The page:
To him that will, ways are not wanting.George Herbert, Jacula Prudentum (1640)
This weekend Rachel and I were discussing how being stuck in a corner brings out resourcefulness. She was noting just how many things she’s been able to repair using the bits and bobs of broken parts that rattle around in the toolbox of the ATV. We all know the truisms about wills finding ways and necessity mothering invention. I’ll admit that I enjoy the challenging time when I am feeling the pressure of the will but before the way is quite apparent. That period of wandering and wondering can be thrilling.
After months of disruptions, I finally installed the auger on the grain bin we use for broiler chicken feed. It was a job that could have been knocked out in a day, but due to competing commitments I could only work on it in little snatches. The motor is currently running off a generator because I haven’t pulled the wires and installed a subpanel out there so I can’t claim to have fully completed the job, but it is running.
I needed to install the auger outlet higher than most farm augers in order to place grain into my tall feed hopper trailer (more on that project in a future post). But that created problems for filling smaller feeders, like our 800 lb range feeders which have about 7 feet of space between the auger outlet and the top of the feeder.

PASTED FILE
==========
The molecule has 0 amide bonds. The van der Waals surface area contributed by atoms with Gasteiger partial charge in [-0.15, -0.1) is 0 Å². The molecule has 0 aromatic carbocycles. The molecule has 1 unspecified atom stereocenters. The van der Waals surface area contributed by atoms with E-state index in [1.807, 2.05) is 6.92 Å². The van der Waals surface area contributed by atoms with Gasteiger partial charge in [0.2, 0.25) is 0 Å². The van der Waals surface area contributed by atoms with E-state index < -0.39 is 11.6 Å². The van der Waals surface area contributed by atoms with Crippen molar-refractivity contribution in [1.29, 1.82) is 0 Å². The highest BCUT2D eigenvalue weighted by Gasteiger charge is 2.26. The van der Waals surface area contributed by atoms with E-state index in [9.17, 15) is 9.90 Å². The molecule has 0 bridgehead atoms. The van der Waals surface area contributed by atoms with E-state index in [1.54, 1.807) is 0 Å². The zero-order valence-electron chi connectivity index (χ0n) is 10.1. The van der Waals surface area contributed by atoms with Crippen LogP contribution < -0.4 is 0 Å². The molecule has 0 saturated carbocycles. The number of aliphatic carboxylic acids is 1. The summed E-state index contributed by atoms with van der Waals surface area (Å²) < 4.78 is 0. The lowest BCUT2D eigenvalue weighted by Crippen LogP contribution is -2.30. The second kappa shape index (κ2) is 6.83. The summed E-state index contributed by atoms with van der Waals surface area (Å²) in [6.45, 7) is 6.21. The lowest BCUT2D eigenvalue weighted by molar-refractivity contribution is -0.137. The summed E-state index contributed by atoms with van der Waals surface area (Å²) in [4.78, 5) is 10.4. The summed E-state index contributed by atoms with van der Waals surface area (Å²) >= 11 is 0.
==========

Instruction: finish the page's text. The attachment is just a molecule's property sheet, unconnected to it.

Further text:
So I did a little thinking, wandering into the shed and garage, inventorying materials on hand. Then I saw a stack of plastic five gallon pails in the corner, and it sparked a memory of an article I read in Fine Homebuilding years ago. Thanks to the internet’s memory, I found the article again.
I built a similar flexible bucket chute that I can hold in place with the tractor forks. The principal modification from the magazine’s sketch was in upgrading the connection between buckets by linking them with light chains instead of wire. Sections of chute can be added or removed using snap links. The whole kit is lightweight and nearly free. Everything in the assembly came from parts I had on hand except a dozen 1/4″ bolts and fender washers, so I think there should be a few extra points awarded for scrounging.